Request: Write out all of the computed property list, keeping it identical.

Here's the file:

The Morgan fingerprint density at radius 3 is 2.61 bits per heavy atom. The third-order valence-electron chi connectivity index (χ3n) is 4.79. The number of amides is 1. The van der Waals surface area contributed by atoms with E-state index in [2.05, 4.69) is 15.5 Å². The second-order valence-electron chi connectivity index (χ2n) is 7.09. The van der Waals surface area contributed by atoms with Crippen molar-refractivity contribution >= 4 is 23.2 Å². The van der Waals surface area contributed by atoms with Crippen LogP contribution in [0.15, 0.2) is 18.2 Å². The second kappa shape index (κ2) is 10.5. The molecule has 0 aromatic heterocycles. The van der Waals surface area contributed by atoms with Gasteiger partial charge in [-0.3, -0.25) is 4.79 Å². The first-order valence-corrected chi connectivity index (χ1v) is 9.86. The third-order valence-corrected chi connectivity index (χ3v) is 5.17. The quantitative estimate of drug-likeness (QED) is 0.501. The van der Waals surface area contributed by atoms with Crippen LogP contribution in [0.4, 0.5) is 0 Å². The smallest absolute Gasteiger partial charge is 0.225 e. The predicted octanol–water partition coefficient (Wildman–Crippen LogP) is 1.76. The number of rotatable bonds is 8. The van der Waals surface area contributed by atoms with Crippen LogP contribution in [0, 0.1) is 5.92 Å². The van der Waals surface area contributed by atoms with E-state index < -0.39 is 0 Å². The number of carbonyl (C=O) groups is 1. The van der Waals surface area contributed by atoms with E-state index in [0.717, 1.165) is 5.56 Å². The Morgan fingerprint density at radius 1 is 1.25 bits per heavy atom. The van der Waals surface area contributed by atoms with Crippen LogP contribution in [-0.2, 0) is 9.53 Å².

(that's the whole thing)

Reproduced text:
The Morgan fingerprint density at radius 3 is 2.61 bits per heavy atom. The third-order valence-electron chi connectivity index (χ3n) is 4.79. The number of amides is 1. The van der Waals surface area contributed by atoms with E-state index in [2.05, 4.69) is 15.5 Å². The second-order valence-electron chi connectivity index (χ2n) is 7.09. The van der Waals surface area contributed by atoms with Crippen molar-refractivity contribution >= 4 is 23.2 Å². The van der Waals surface area contributed by atoms with Crippen LogP contribution in [0.15, 0.2) is 18.2 Å². The second kappa shape index (κ2) is 10.5. The molecule has 0 aromatic heterocycles. The van der Waals surface area contributed by atoms with Gasteiger partial charge in [-0.3, -0.25) is 4.79 Å². The first-order valence-corrected chi connectivity index (χ1v) is 9.86. The third-order valence-corrected chi connectivity index (χ3v) is 5.17. The quantitative estimate of drug-likeness (QED) is 0.501. The van der Waals surface area contributed by atoms with Crippen LogP contribution in [0.4, 0.5) is 0 Å². The smallest absolute Gasteiger partial charge is 0.225 e. The predicted octanol–water partition coefficient (Wildman–Crippen LogP) is 1.76. The number of rotatable bonds is 8. The van der Waals surface area contributed by atoms with Crippen LogP contribution in [0, 0.1) is 5.92 Å². The van der Waals surface area contributed by atoms with E-state index < -0.39 is 0 Å². The number of carbonyl (C=O) groups is 1. The van der Waals surface area contributed by atoms with E-state index in [0.717, 1.165) is 5.56 Å². The Morgan fingerprint density at radius 1 is 1.25 bits per heavy atom. The van der Waals surface area contributed by atoms with Crippen LogP contribution in [-0.2, 0) is 9.53 Å².